[Interview - Lalo Schifrin]

Lalo Schifrin has been working in Hollywood for over 40-years.  In that time, he has garnered six Academy Award nominations, three Golden Globe nominations, a Grammy Award, and more.  He created the classic "Mission: Impossible" theme, and has also worked on such films as Enter the Dragon, Cool Hand Luke, Bullitt, THX 1138, Dirty Harry, and The Amityville Horror.  A few years back, he had a phenomenal hit with Rush Hour, and is back again this year with the sequel, Rush Hour 2.  In addition to his film work, Schifrin also conducts worldwide, writes jazz pieces, concert pieces, and has arranged music for the Three Tenors.  SoundtrackNet had a chance to talk with Schifrin during a short break in his busy schedule.

Being a sequel, how similar are the scores to Rush Hour 2 and Rush Hour?

The music for Rush Hour 2 is completely different from Rush Hour.  The first 20-30 seconds of the main title is a reprise of the music from Rush Hour - but that's it.  This time I wanted to do a symphonic score.  In fact, for Rush Hour, director Brett Ratner asked me to write the Enter the Dragon of the 1990s.  For the sequel, he asked me to do a symphonic score.  It was bigger than life - like an epic score.  I ignored the comedy - the actors took care of that.  I played to the chases and the danger.  It's a serious score in the sense of an "epic" score, like Raiders of the Lost Ark or an Errol Flynn film.  Also, you must realize that the symphony orchestra allows many more possibilities.  Mozart didn't need a rhythm section to "drive".  I was able to create a lot of energy without the use of drums and electric guitars and all that.  For me it was more refreshing that going back to Enter the Dragon and doing the same score, and then to go back to Rush Hour 2 and do the same score I did in the first one, it wouldn't have been fun for me.

Would you do Rush Hour 3?

Oh, I'm not a prophet!  You know, I cannot predict the future - for that you have to see a clairvoyant.

You recently received a BMI award for your " Mission : Impossible" theme. How do you think the success of that theme has affected your career?

Well, in a positive way!  <laughs>  It gave me some kind of visibility.   The fact that the rock groups in Mission: Impossible  and Mission: Impossible 2 came with their own versions of the theme is very satisfying to me because I can see that the newer generations like that theme, and they embrace it - it's like a bridge across time.  I'm a bit older than they are; I was young when I wrote it, but I still keep my mind young - and this helps to rejuvenate me.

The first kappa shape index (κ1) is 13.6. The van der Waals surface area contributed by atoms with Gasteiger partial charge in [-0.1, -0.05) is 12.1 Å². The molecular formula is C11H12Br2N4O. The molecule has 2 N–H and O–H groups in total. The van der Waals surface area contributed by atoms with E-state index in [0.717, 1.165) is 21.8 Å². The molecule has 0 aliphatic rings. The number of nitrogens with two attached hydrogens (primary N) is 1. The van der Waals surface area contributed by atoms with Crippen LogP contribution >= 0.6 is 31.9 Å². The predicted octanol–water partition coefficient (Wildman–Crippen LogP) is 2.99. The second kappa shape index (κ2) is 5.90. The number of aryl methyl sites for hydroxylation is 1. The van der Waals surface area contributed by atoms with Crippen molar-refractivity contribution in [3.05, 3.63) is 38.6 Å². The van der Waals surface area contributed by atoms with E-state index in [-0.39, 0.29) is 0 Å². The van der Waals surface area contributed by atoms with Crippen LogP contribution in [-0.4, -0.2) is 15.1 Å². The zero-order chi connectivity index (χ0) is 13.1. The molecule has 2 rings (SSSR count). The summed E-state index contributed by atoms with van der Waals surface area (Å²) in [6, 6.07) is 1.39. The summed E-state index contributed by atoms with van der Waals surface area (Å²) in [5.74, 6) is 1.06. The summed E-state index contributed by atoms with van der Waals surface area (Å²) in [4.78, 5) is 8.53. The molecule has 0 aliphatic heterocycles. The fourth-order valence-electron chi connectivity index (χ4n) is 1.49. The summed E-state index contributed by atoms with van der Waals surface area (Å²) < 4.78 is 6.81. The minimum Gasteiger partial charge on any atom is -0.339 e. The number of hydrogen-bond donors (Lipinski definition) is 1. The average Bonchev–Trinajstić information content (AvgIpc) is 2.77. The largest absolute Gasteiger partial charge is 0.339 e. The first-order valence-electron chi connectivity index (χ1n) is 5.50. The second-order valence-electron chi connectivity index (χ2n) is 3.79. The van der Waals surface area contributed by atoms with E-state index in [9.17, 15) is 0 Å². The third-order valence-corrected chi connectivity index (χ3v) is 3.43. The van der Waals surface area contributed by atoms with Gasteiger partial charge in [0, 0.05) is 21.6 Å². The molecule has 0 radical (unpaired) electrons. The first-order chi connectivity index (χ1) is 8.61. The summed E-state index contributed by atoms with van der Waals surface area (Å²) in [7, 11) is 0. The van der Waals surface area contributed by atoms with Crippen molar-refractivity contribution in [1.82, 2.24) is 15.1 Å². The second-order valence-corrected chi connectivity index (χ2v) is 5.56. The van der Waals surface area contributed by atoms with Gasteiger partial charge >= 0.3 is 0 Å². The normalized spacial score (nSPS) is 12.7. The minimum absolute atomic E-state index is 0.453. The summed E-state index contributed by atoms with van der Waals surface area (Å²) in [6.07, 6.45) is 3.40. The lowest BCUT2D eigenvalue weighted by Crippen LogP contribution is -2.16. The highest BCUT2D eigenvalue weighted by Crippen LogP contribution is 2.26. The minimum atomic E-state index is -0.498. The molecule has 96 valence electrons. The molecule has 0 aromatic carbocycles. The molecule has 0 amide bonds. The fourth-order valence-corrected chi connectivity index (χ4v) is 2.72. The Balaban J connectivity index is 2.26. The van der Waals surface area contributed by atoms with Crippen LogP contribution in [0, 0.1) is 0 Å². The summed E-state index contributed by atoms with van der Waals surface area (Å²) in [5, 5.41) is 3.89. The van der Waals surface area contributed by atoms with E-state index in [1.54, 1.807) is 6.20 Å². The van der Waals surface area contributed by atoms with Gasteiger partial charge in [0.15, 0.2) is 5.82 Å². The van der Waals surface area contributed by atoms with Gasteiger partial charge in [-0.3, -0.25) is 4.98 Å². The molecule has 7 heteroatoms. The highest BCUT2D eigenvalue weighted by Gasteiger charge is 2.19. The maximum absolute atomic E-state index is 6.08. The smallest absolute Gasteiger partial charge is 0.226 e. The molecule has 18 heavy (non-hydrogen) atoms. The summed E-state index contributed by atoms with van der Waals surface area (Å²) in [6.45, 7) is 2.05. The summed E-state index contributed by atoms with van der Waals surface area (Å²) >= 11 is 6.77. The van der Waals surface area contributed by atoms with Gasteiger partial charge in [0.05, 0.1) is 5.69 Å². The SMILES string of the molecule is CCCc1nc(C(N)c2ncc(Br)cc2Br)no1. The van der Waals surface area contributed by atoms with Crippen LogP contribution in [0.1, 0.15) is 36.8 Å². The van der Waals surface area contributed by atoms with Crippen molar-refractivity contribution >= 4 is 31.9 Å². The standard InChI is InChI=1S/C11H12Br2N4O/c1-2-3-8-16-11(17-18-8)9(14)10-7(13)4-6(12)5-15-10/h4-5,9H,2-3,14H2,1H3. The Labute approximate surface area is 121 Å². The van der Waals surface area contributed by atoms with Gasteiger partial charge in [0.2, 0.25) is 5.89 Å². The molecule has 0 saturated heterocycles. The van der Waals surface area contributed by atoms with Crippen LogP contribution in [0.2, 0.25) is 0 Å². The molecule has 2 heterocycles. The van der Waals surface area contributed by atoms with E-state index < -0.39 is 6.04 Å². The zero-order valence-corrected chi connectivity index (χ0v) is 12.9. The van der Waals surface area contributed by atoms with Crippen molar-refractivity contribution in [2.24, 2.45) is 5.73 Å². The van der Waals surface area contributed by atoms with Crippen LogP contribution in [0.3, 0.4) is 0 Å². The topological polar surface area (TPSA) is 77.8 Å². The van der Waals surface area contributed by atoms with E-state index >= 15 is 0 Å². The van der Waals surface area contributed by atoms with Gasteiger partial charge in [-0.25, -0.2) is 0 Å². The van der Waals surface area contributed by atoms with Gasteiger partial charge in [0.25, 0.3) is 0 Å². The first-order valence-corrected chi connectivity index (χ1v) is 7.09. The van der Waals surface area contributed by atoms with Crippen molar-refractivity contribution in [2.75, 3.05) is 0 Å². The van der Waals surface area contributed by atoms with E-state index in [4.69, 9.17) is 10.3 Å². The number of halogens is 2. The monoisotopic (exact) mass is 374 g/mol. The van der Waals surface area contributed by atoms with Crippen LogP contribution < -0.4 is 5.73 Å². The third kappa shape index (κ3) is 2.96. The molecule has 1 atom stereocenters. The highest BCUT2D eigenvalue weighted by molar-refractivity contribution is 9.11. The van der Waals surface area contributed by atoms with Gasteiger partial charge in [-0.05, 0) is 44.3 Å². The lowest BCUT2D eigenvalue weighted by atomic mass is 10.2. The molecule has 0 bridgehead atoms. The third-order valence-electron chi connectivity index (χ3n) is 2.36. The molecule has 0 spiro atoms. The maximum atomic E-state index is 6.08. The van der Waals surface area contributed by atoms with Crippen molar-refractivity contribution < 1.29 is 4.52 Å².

Was the addition of lyrics to the theme a good or a bad thing?

No, no, it's all positive! The fact that they like it and they keep doing things to it, it's becoming - I hate to say it, I'm not bragging, but it's becoming a classic!  It's timeless - not too much music is timeless.  Usually I'm humble - because I don't take myself more seriously than I am.  I'm quite objective about myself and I know when I do something good and when I do something I don't like, I throw it out.

So what would you say is your best work?

Well, that's like asking a father which is the best baby!  I have so much work not only in film, but in classical music and jazz - I like all of them!

You just released "Intersections: Jazz Meets the Symphony # 5".  You've been doing a lot of jazz albums lately: Brazilian Jazz, The Latin Jazz Suite, and others.  Have you been focusing more on jazz than films?

Well, I've been doing classical music as well. I just finished a commission that came in through Zubin Mehta (the conductor of the Israel Philharmonic Orchestra) from the Sultan of Oman.  So I wrote "Symphonic Impressions of Oman" that I'm going to record with the London Symphony in October of this year.  I'm conducting, mixing, and producing the record.  It will probably be released through Deutsche Grammophon.

What other classical pieces have you done lately?

Well, I wrote Cantos Aztecas: Songs of the Aztecs for Placido Domingo.  It's a cantata for soprano, contralto, tenor, bass, chorus, mixed chorus, and symphony orchestra.  I have a Concerto for Guitar that came out also - it was recorded twice.  First on EMI with Angel Romero and the London Philharmonic, then many years later (a few years ago) I recorded it with the same orchestra in the same place (Abbey Road) and a different guitarist - Juan Carlos Laguna from Mexico.

So you've been doing jazz, classical, and film music.  Anything else?

No, those are the three main things.  But I'm planning on coming back to films, and working on more movies.  I'm a little tired of traveling.  I'm not going to give up my conducting work - I'm conducting a lot and performing jazz at the different festivals, but I'm traveling a lot in Europe, and the Orient, and South America - it's very taxing!  I like the medium of films.  Music is the art of combining timings - they say it's the art of combining sounds, but for me it, it's where I'm going to be such-and-such a day in such-and-such a month.  I'm looking at my calendar and it's quite frightening!